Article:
The new RFP process brings stakeholders, environmentalists, contractors, industry, loggers and state and local officials into the process. Those partners will not only bring expertise to bear, but a focus on watersheds and community survival.
Joyner said 4FRI has been anxiously watched by the federal government as the most advanced effort underway to cope with a threat to the entire American West.
“This is the model that Secretary (of Agriculture Sonny) Purdue had in mind when he set us on the course as an agency towards shared stewardship. The intention of 4FRI is to do landscape scale work across the entire landscape to benefit the entire state,” said Joyner.
American flags hang from houses in every little hamlet across this country.
People even fly them from car windows.
Jeremy Friestad found a unique place to fly a flag. The longtime Payson resident put one on a high peak on the side of State Route 87 between Payson and Pine.
Well, three, actually. The first two couldn’t stand the weather.
“I went to check on it for 9/11 and it had blown down,” Friestad said. “I went up there like three days before, so I didn’t want to go back that soon. But it was 9/11, and I wanted to make sure it was standing.
“It was laying there, and I had to re-secure it with bailing wire and restitch it onto the pole because the wind is so violent up there. You can hear it from a mile away whipping in the wind.”
He placed his first flag, a 3-foot-by-5-foot nylon flag, in the spot on Nov. 17, 2018. It lasted until January, when he replaced it with a cotton flag of the same size. The newest flag is a 7-by-10 triple-stitched embroidered cotton blend he hopes lasts longer.
“I can’t remember how many times I’ve had to secure each one. I’m trying to figure out the combination,” he said of the size, material and mounting elements. “I even got this latest one UV treated.”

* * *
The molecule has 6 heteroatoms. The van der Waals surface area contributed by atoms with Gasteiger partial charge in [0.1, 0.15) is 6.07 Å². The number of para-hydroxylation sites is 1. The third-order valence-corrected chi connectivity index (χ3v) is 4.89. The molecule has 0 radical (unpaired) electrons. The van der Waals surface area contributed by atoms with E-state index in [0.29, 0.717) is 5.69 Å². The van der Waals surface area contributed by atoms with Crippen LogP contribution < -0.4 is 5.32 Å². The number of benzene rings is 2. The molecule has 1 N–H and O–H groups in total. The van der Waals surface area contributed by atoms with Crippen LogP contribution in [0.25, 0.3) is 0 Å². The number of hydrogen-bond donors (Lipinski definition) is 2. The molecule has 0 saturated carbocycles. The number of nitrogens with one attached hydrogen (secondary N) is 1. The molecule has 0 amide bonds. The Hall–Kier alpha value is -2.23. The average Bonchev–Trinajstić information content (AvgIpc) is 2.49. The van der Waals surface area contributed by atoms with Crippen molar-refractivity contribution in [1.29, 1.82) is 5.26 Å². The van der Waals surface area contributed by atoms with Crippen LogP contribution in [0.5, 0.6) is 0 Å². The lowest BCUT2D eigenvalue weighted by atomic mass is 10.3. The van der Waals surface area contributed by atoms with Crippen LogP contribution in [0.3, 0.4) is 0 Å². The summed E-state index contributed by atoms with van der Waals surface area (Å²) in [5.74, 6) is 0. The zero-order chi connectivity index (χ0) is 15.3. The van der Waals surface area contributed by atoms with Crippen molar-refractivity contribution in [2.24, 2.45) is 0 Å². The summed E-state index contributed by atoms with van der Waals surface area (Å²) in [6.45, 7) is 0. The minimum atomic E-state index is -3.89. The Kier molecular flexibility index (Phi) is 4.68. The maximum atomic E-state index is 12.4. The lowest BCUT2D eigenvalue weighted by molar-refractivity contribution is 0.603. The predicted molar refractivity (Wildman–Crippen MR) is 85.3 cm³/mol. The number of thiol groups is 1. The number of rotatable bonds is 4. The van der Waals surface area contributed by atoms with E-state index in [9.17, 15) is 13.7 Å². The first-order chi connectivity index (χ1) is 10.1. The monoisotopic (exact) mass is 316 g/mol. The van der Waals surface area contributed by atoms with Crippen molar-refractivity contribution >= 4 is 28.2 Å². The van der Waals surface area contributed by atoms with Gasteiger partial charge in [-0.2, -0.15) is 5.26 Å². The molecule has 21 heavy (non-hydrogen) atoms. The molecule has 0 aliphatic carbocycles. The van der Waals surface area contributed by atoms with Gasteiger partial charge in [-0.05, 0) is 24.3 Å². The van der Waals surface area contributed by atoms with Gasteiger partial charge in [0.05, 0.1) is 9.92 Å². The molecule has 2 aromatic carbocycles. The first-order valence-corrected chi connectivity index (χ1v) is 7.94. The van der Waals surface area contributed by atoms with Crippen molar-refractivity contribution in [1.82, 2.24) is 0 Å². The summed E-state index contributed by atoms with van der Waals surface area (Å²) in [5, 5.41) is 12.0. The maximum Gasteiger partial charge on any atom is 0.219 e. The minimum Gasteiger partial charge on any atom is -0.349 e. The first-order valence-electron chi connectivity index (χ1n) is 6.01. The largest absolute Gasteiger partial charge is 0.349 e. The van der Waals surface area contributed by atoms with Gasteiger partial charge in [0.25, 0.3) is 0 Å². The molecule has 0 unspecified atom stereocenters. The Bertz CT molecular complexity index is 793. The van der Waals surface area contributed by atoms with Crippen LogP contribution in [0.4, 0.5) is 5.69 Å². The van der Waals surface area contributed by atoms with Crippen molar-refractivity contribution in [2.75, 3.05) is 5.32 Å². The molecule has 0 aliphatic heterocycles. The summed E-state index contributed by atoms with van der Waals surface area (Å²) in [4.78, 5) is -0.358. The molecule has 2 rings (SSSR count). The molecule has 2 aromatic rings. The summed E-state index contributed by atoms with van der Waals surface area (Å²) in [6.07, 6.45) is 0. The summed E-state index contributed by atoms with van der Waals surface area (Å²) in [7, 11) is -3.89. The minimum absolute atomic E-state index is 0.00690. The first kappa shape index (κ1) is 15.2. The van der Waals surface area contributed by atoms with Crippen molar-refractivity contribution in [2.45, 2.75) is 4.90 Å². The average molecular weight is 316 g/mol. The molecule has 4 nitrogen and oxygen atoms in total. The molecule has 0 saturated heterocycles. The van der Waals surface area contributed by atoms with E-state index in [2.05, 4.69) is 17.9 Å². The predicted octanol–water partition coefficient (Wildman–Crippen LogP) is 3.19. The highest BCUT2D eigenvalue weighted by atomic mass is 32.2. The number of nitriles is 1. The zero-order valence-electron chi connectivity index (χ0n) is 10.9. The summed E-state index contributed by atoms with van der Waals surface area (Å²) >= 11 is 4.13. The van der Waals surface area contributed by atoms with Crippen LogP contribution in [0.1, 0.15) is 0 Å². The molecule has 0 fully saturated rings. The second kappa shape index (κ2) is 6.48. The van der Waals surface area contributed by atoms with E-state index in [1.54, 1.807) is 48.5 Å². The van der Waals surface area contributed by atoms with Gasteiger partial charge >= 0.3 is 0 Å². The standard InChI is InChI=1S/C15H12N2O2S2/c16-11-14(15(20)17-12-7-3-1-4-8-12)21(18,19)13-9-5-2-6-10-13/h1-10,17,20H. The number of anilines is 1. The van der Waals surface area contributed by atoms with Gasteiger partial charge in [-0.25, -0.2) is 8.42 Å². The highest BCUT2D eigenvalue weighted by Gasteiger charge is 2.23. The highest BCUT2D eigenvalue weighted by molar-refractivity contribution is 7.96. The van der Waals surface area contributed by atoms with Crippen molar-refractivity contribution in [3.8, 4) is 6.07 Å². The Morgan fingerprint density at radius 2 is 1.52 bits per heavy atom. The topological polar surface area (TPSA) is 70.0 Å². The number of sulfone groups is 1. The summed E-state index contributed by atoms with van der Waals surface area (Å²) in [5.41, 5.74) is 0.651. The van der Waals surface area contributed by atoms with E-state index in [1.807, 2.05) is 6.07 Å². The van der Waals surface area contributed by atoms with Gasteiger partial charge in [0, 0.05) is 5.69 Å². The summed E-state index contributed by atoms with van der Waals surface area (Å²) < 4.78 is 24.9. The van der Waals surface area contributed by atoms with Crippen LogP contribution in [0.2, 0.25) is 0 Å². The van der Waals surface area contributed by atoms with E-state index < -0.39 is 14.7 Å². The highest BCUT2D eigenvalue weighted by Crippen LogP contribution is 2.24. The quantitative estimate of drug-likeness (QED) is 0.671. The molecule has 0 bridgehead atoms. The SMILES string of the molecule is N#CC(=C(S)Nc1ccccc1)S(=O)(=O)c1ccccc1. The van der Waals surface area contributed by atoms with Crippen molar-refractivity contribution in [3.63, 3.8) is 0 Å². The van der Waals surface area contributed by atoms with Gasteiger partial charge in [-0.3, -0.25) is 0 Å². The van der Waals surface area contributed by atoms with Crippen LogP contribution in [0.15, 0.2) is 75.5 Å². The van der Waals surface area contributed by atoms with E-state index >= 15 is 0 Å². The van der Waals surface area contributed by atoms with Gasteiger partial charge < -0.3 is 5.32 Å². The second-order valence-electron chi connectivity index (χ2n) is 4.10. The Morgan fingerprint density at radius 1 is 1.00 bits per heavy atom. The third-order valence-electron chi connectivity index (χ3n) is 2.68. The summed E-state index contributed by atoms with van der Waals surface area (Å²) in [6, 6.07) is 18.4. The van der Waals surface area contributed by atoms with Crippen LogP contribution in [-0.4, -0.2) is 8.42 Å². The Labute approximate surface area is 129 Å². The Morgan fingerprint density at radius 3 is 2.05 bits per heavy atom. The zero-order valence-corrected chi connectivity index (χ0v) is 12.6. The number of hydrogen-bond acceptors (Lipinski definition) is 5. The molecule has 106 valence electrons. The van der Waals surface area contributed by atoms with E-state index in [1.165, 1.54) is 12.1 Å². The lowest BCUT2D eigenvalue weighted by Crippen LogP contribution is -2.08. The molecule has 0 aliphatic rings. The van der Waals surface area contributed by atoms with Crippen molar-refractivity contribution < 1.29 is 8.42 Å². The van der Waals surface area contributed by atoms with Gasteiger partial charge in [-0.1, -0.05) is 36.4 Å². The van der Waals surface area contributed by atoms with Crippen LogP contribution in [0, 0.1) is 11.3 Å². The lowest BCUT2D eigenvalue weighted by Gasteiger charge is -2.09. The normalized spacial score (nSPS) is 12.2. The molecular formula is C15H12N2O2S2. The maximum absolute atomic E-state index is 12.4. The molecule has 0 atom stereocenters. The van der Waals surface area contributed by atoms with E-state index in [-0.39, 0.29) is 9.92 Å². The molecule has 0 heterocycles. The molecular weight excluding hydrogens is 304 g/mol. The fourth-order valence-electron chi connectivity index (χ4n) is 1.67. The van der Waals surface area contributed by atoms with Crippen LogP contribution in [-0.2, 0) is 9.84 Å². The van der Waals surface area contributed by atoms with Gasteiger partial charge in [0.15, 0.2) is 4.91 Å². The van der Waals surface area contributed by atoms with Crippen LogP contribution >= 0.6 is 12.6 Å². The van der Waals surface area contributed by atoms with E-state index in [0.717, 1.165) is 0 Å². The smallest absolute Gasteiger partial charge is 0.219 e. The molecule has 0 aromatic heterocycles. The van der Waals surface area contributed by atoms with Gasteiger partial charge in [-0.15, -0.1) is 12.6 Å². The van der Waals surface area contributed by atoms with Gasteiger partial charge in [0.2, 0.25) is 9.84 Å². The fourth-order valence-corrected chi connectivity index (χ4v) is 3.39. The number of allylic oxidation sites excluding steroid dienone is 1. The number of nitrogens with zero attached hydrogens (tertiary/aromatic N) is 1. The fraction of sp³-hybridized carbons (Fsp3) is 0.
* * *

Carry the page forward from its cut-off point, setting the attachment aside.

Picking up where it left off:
He said he’ll probably start checking on it more often.
“I should probably go up every week and check on it because it’s one of the more beautiful spots I’ve found,” he said.
He installed two solar lights to make it visible at night.
Unemployed and looking for “new adventures” after 10 years working for the county, Friestad discovered the spot by accident.
“I’ve always just loved that peak because it’s so pronounced,” he said. “I go up there to pray, meditate, enjoy the view and just center myself.”
He’s found unexpected things up there.
“I found petrified sea shells, which is unbelievable that high up,” he said.
But why place a flag there? He said he just believes in what the flag represents.
“The only connection I have with the flag is people love our country enough to fight for our freedom and just the freedom we have in Jesus,” he said. “If we all just had a kind word to say to each other, we wouldn’t have so much death and destruction.”
Everywhere Pine teacher Dean Pederson goes — students run up to greet him.
Like in Denmark.
“He has run into students in Anchorage, Springfield and the Denmark airports, just to name a few,” said his wife Laura.
Maybe that’s why the Arizona Rural Schools Association named the Pine-Strawberry School District the 2019 teacher of the year.
Laura works in the Payson Unified School District and so did Dean. Dean has been teaching for 51 years, including in Payson and Pine. He is currently a PE teacher in Pine.
But Dean didn’t just teach art and physical education. He spent decades counseling students, helping them cope with emotional disabilities, behavior, depression, suicide, drugs/alcohol/tobacco and bereavement. He taught them about life and courage and coping — alongside the lesson plan objectives.
“The students that I have spoken with always said Dean genuinely cared about them and wanted them to be successful. They could always talk to him and trust him,” said Laura.
Dean didn’t just help in school. He has taken Special Olympic students “under his wing,” said Laura. “He has bought countless pairs of shoes for athletes that couldn’t otherwise afford a decent pair of shoes.”
His support even extended to hospital waiting rooms.
“There was a student that had a suicide attempt and we sat in the hospital all night because the student asked for him,” said Laura. “I believe my husband’s heart for children shines through in everything he says and does,” said Laura. “Dean has a big personality, smile and love for life that I believe inspires others to do their best whether they are a student or a fellow educator.”
Gila County School Superintendent Roy Sandoval was one of those educators Dean helped.